There are indications that Nigeria and South Africa have resolved their differences over the cash-for-arm deal that went awry.
South African Ambassador to Nigeria, Lulu Louis Mnguni, said on Friday that the money had been returned to the Nigerian government.
South African authorities had on September 5 seized $9.3 million cash belonging to the Nigerian government and another $5.7 million about two weeks later on the ground that the transfer process was against South African financial law.
But Nigeria’s National Security Adviser (NSA), Sambo Dasuki, insisted that the transactions were legal.
The issue almost caused a major dispute between both countries as Nigeria moved to sanction South African companies operating in the country.
Indications however emerged that the South African government was willing to return the money after some diplomatic moves early this month.
Confirming the return of the money, Mnguni said: “South Africa’s relations with Nigeria comes a long way. So now, this actually will make us much more closer, to see how we can close some of these gaps that result in such accidents.”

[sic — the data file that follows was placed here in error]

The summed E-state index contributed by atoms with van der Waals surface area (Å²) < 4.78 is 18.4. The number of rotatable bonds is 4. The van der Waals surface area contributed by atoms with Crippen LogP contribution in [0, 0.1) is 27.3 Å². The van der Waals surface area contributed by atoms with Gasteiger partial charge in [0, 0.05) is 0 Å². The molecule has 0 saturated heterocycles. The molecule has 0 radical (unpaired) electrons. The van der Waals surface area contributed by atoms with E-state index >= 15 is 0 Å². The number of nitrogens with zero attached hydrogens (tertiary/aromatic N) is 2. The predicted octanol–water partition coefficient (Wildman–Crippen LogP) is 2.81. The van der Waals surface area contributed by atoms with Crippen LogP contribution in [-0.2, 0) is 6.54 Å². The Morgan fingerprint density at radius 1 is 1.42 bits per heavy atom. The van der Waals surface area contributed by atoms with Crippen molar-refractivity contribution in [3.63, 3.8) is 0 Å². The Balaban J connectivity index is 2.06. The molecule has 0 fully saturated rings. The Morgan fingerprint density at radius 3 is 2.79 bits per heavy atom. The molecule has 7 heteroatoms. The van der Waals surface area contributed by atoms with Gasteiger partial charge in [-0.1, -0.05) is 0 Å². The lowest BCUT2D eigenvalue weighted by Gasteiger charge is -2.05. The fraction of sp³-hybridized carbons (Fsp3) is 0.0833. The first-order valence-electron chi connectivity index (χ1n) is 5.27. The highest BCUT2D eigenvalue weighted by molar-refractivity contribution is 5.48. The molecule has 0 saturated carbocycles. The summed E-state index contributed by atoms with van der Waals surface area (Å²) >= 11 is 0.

While also reacting to the Synagogue building collapse and its effect on the relationship between the two countries, Mniguni said both countries had come a long way and the collapse could only make them closer and stronger.
The South African ambassador added that the seizure of the funds by South African government was in no way related to the Synagogue collapse.
“South Africa’s relations with Nigeria is priceless, it cannot be sold for $15m,”
“These are two separate incidents, and of course, the issue of money has already been sorted out. Nigeria has been given the money.”